I have spent a lot of time over the last week and a half thinking about this post. Should it be about Thanksgiving? Gratitude? Community? It’s about all of those things and also includes love and one important lesson learned from having cancer.
Until I had cancer, I was always in control of everything in my life. Maybe not the healthiest way to live. Not needing anything from anyone…ever. Even after I had a c-section I told people we were fine. I was up cooking and cleaning two days after I was released from the hospital. We had a two and a half year old, and a new born, but I refused any dinners or help. I didn’t want anyone to have to go out of their way for me.
Five and a half years went by. Mac was about to start kindergarten, Quinn was eight and we had just moved in with Adrienne and Stella. Then on a June morning, all of our lives were changed forever. The summer of 2010 is blurry. I went to chemo every Monday. I wore a bag of chemo twenty four hours a day, seven days a week. I went to radiation Monday-Friday for five weeks. By the end of it, I was taking Vicodin and Morphine and the pain still had me napping like a newborn. I couldn’t stomach anything that wasn’t white and bland. But you know what? My family still needed to eat.
Mac had just finished our families sixth year at the El Cerrito Preschool Co-op. I worked in the office. Over the years it became our community. And there was no saying “no thank you” to help.
Food arrived often. The kids called it “The cancer train.” They loved it because it was real, warm food and more often than not, included dessert.
It was through that time that I began to realize that accepting help is good for us, but also good for those doing the helping. People want to do something. And by saying no, I’m not giving them the chance. I like to help people, and so do lots of other people. And it’s good for our kids to see us helping out friends and even strangers. It helps them learn what community is.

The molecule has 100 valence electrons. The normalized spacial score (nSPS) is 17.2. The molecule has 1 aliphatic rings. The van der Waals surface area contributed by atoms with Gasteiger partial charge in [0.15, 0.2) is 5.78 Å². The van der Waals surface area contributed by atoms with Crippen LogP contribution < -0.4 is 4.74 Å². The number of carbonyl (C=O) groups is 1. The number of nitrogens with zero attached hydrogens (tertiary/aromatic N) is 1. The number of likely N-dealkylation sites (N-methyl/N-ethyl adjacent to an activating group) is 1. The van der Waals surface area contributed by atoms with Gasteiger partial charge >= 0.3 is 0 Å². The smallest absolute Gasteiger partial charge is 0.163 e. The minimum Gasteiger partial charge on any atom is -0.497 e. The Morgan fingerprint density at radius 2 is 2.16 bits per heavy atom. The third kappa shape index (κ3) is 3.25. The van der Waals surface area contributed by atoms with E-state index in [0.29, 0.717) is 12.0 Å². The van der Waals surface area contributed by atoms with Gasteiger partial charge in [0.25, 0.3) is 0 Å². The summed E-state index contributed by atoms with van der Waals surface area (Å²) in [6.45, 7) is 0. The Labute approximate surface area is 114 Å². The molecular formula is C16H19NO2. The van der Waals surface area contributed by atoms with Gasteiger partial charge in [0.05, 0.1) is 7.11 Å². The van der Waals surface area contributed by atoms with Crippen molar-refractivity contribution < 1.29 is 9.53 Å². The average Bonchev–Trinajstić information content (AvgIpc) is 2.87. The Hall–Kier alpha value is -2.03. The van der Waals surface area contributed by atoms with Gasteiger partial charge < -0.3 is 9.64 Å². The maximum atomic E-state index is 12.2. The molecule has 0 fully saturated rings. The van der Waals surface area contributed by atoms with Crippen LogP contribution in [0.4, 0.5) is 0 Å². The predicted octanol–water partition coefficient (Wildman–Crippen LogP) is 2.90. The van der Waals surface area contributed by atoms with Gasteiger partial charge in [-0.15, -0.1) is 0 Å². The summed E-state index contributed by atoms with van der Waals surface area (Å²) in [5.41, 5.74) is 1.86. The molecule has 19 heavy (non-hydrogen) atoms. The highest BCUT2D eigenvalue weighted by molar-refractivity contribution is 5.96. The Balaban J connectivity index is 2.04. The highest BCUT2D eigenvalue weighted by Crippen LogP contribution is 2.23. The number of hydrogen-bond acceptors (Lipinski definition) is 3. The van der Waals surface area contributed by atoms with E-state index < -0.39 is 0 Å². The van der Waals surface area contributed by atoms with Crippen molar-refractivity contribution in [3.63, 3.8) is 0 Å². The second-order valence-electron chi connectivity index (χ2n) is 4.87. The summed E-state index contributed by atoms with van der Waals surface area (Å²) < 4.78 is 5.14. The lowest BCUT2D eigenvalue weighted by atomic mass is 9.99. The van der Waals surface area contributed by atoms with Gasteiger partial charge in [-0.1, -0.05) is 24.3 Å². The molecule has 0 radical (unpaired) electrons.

Now that I am coming to the end of my life, that education is really important for my children. When I am gone, they will know how many people care about them. And that community will continue on for them. Wow, writing that made me tear up.
A few weeks ago, two very close friends asked us what we really wanted. Was there somewhere we really wanted to go but couldn’t afford to? Something that needed to be done around the house?
Adrienne and I talked about it. She has never been to Hawaii and I really wanted to take her there. But we were also practical. The stairs leading to the back yard were in serious need of being replaced. A few years ago I had replaced the three bottom stairs, but the whole structure was unsafe. We decided that would be our first priority and Hawaii would come second. Our friends sent out this letter:
The time has arrived for us to come to you with an ask on behalf of Jay and Adrienne – an ask for your financial support for their family’s needs and wants.
First, they have an opportunity to have their dilapidated back stairs rebuilt. A friend, David Granger- who owns Apex Construction, will donate most of the materials but will need to pay his crew to do the work. We’ve already received an anonymous donation of $200, so the family now NEEDS $500 to complete this long overdue project and put their minds at ease.
Second, while Jay is still feeling well enough, he would love to see Kauai and would love to share this with Adrienne. This is a wish – not the spectacular San Francisco turned into Gotham City for a recovering little boy wish- but a wish of a dying man to experience and share the beauty and wonder of a magical place with the woman he loves. They’d love to visit Poipu and have found a place called Whaler’s Cove where they fantasize about staying.
As Adrienne has already shared in her most recent Muddy Feet Memoir post - http://muddyfeetmemoirs.wordpress.com/ they don’t need a bucket list for the life they already treasure together. This is evident, but they do have these two things they need and want would accept your help at this time.
If you are so inclined and able, Jay and Adrienne would humbly and gratefully accept whatever you are able to donate. Any money received will go first to rebuilding their stairs. If any money is collected beyond $500, ideally it will be used toward a trip to Kauai. In the event a Kauai trip isn’t possible, please trust that any donations will be used wisely and lovingly.